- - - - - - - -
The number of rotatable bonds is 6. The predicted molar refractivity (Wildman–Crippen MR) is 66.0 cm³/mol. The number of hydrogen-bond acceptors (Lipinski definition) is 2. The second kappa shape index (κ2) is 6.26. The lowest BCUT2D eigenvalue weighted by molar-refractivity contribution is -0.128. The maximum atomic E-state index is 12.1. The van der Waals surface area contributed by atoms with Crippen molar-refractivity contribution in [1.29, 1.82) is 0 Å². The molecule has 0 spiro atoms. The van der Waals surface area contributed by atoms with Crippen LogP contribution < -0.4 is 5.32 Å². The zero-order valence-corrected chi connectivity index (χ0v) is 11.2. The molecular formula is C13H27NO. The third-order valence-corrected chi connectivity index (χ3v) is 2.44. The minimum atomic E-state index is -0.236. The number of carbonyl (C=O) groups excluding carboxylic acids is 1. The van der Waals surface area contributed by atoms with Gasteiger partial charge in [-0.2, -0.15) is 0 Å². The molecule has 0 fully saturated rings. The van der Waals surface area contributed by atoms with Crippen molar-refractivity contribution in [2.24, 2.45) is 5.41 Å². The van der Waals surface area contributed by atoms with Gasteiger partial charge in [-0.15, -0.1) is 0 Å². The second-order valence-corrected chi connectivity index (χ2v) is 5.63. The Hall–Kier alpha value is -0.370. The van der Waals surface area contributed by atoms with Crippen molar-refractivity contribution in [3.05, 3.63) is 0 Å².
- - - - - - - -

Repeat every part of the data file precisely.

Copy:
The number of rotatable bonds is 6. The predicted molar refractivity (Wildman–Crippen MR) is 66.0 cm³/mol. The number of hydrogen-bond acceptors (Lipinski definition) is 2. The second kappa shape index (κ2) is 6.26. The lowest BCUT2D eigenvalue weighted by molar-refractivity contribution is -0.128. The maximum atomic E-state index is 12.1. The van der Waals surface area contributed by atoms with Crippen molar-refractivity contribution in [1.29, 1.82) is 0 Å². The molecule has 0 spiro atoms. The van der Waals surface area contributed by atoms with Crippen LogP contribution < -0.4 is 5.32 Å². The zero-order valence-corrected chi connectivity index (χ0v) is 11.2. The molecular formula is C13H27NO. The third-order valence-corrected chi connectivity index (χ3v) is 2.44. The minimum atomic E-state index is -0.236. The number of carbonyl (C=O) groups excluding carboxylic acids is 1. The van der Waals surface area contributed by atoms with Gasteiger partial charge in [-0.2, -0.15) is 0 Å². The molecule has 0 fully saturated rings. The van der Waals surface area contributed by atoms with Crippen molar-refractivity contribution in [2.24, 2.45) is 5.41 Å². The van der Waals surface area contributed by atoms with Gasteiger partial charge in [-0.15, -0.1) is 0 Å². The second-order valence-corrected chi connectivity index (χ2v) is 5.63. The Hall–Kier alpha value is -0.370. The van der Waals surface area contributed by atoms with Crippen molar-refractivity contribution in [3.05, 3.63) is 0 Å².